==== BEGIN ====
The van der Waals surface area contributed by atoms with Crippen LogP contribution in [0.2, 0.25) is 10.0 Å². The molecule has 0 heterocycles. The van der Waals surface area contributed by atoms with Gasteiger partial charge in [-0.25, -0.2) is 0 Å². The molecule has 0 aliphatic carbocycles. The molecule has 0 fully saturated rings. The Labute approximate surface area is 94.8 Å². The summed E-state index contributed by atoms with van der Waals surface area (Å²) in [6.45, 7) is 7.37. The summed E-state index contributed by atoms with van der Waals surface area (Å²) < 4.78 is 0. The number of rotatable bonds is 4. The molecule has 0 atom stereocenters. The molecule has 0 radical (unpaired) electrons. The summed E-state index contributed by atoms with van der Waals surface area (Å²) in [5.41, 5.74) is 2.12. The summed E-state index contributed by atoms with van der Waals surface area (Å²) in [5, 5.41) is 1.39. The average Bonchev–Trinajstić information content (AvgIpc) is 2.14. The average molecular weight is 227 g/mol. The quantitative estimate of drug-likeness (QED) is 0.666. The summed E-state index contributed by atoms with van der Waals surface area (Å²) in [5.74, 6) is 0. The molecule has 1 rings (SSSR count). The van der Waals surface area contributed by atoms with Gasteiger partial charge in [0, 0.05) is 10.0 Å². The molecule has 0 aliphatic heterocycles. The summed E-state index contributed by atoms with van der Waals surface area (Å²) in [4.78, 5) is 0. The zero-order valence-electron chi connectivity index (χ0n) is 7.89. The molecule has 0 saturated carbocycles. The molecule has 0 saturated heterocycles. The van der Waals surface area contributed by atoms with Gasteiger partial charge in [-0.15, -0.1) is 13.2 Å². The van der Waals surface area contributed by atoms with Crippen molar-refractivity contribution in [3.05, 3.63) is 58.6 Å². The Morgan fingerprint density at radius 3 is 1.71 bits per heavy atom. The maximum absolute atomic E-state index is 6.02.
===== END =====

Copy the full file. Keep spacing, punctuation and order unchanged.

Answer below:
The van der Waals surface area contributed by atoms with Crippen LogP contribution in [0.2, 0.25) is 10.0 Å². The molecule has 0 heterocycles. The van der Waals surface area contributed by atoms with Gasteiger partial charge in [-0.25, -0.2) is 0 Å². The molecule has 0 aliphatic carbocycles. The molecule has 0 fully saturated rings. The Labute approximate surface area is 94.8 Å². The summed E-state index contributed by atoms with van der Waals surface area (Å²) in [6.45, 7) is 7.37. The summed E-state index contributed by atoms with van der Waals surface area (Å²) < 4.78 is 0. The number of rotatable bonds is 4. The molecule has 0 atom stereocenters. The molecule has 0 radical (unpaired) electrons. The summed E-state index contributed by atoms with van der Waals surface area (Å²) in [5.41, 5.74) is 2.12. The summed E-state index contributed by atoms with van der Waals surface area (Å²) in [5, 5.41) is 1.39. The average Bonchev–Trinajstić information content (AvgIpc) is 2.14. The average molecular weight is 227 g/mol. The quantitative estimate of drug-likeness (QED) is 0.666. The summed E-state index contributed by atoms with van der Waals surface area (Å²) in [5.74, 6) is 0. The molecule has 1 rings (SSSR count). The van der Waals surface area contributed by atoms with Gasteiger partial charge in [0, 0.05) is 10.0 Å². The molecule has 0 aliphatic heterocycles. The summed E-state index contributed by atoms with van der Waals surface area (Å²) in [4.78, 5) is 0. The zero-order valence-electron chi connectivity index (χ0n) is 7.89. The molecule has 0 saturated carbocycles. The molecule has 0 saturated heterocycles. The van der Waals surface area contributed by atoms with Gasteiger partial charge in [-0.15, -0.1) is 13.2 Å². The van der Waals surface area contributed by atoms with Crippen molar-refractivity contribution in [3.05, 3.63) is 58.6 Å². The Morgan fingerprint density at radius 3 is 1.71 bits per heavy atom. The maximum absolute atomic E-state index is 6.02.